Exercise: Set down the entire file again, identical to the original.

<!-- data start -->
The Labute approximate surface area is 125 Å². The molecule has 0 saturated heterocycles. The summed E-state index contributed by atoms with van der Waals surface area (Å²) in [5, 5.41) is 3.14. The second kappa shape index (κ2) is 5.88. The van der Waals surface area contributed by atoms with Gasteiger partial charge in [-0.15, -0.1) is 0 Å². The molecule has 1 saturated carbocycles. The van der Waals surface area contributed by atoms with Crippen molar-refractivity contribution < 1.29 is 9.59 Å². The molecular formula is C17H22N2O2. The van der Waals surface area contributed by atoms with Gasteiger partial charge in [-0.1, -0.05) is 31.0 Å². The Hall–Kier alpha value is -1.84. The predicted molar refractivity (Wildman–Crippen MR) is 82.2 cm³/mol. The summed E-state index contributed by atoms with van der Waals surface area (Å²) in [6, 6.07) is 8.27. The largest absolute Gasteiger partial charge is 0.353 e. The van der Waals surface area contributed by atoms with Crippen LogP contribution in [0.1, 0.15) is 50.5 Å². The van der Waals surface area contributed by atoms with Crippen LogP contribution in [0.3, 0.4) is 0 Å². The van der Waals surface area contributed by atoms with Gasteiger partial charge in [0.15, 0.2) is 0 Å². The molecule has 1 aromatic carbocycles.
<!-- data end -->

The Labute approximate surface area is 125 Å². The molecule has 0 saturated heterocycles. The summed E-state index contributed by atoms with van der Waals surface area (Å²) in [5, 5.41) is 3.14. The second kappa shape index (κ2) is 5.88. The van der Waals surface area contributed by atoms with Gasteiger partial charge in [-0.15, -0.1) is 0 Å². The molecule has 1 saturated carbocycles. The van der Waals surface area contributed by atoms with Crippen molar-refractivity contribution < 1.29 is 9.59 Å². The molecular formula is C17H22N2O2. The van der Waals surface area contributed by atoms with Gasteiger partial charge in [-0.1, -0.05) is 31.0 Å². The Hall–Kier alpha value is -1.84. The predicted molar refractivity (Wildman–Crippen MR) is 82.2 cm³/mol. The summed E-state index contributed by atoms with van der Waals surface area (Å²) in [6, 6.07) is 8.27. The largest absolute Gasteiger partial charge is 0.353 e. The van der Waals surface area contributed by atoms with Crippen LogP contribution in [0.1, 0.15) is 50.5 Å². The van der Waals surface area contributed by atoms with Crippen LogP contribution in [0.3, 0.4) is 0 Å². The van der Waals surface area contributed by atoms with Gasteiger partial charge in [0.15, 0.2) is 0 Å². The molecule has 1 aromatic carbocycles.